The results have been striking. Within short periods of time, leaves stunted by HLB begin to flourish, and by the time the fruit is ready for harvest, its quality is noticeably improved.

“The flush (leaf growth) after the tents are removed is phenomenal. The leaves start to flush about 2 to 4 weeks after the tent is removed, and that flush will peak after about 6 weeks,” McKenzie says.

McKenzie has been using the tents for about a year and a half, applying them from April to September. He has covered about 1,000 of his 130,000 trees, working in alternating 20-acre blocks and tenting about 5 trees at a time in each block.

He selects trees with moderate HLB symptoms (smaller, shriveled fruit and stunted leaves) that are about 3 to 6 years old and 6 feet high.

He uses cinder blocks to hold the tents in place and positions the tents so their tops are near the tops of the trees and they drape closely around the tree circumference. That way, by mid afternoon the heat in the tents reaches about 125 ̊F near the treetops and about 110 ̊F near the base.

“Once trees reach a certain size, maybe to where they have a 25-foot circumference, that’s about the maximum size for using the tent. What is important is for the top of the tent to be close to the top of the tree, so you have heat at the top,” McKenzie says.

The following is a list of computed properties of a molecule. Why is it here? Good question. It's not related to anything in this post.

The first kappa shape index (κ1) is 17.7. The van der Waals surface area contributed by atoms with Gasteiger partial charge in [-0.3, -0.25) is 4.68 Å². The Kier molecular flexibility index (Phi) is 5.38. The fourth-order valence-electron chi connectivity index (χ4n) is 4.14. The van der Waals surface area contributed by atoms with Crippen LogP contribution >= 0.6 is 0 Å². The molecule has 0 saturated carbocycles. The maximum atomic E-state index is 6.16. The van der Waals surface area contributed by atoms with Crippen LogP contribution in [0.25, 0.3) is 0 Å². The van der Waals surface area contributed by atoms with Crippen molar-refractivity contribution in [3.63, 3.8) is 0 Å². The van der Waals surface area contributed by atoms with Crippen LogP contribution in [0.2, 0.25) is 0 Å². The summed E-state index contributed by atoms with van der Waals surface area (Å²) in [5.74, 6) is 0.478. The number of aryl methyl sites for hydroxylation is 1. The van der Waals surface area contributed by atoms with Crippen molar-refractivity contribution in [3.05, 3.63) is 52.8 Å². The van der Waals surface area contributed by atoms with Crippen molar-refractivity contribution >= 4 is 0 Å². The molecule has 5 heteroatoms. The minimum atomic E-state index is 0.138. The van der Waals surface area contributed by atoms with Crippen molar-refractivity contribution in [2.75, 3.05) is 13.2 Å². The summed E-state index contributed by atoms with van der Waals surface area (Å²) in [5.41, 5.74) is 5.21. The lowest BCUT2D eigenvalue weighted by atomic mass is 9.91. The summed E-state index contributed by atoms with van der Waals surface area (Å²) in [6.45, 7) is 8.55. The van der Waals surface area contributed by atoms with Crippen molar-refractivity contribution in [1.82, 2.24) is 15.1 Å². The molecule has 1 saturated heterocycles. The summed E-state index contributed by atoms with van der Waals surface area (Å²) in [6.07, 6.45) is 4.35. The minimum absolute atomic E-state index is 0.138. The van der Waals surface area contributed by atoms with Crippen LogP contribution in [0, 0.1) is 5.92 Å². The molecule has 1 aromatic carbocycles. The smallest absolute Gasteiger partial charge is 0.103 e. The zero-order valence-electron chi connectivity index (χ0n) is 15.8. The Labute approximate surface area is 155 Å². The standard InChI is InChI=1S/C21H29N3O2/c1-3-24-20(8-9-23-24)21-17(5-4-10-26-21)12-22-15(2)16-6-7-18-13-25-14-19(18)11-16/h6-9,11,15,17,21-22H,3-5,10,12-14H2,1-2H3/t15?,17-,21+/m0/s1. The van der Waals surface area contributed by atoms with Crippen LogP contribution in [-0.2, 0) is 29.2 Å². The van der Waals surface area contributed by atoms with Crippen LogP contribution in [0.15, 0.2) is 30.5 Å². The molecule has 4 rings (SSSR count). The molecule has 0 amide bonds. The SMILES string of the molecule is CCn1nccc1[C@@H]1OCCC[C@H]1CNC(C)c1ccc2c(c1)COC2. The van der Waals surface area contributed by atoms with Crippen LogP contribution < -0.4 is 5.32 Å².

Tents can be reused, and McKenzie estimates that with labor, the system costs about $45 per tent. He says the results are worth the effort.

“We’re finding that the trees we tented last year don’t need to be tented this year. Trees with major symptoms before the treatment have minor symptoms after treatment, and the trees are producing normal fruit where they were producing small fruit before,” McKenzie says.

As with the potted citrus, Duan is un- sure about the specific biological causes underlying the results. HLB is a systemic disease, and eliminating it from a tree generally requires eliminating it from the roots. The heat doesn’t entirely kill off the HLB in the tree, but it seems to weaken the infection process and prolong the tree’s productive life.

“It works better if the infection is in its early stages and the bacteria have not yet reached the plant root,” Duan says.

The results of Duan’s field trial at McKenzie’s groves are not yet published. But Duan is promoting them along with the growth chamber results in scientific conferences and meetings with growers and nursery operators. The work has been partially funded by FDACS and the Citrus Research and Development Foundation.

Growers are beginning to consider the approaches, where practical, and McKenzie is enthusiastic about the results.

“Do I think it works? Absolutely I do. It’s encouraging. It makes me think that with all the damage we’re seeing from citrus greening in Florida, we’re staying in the game,” McKenzie says.

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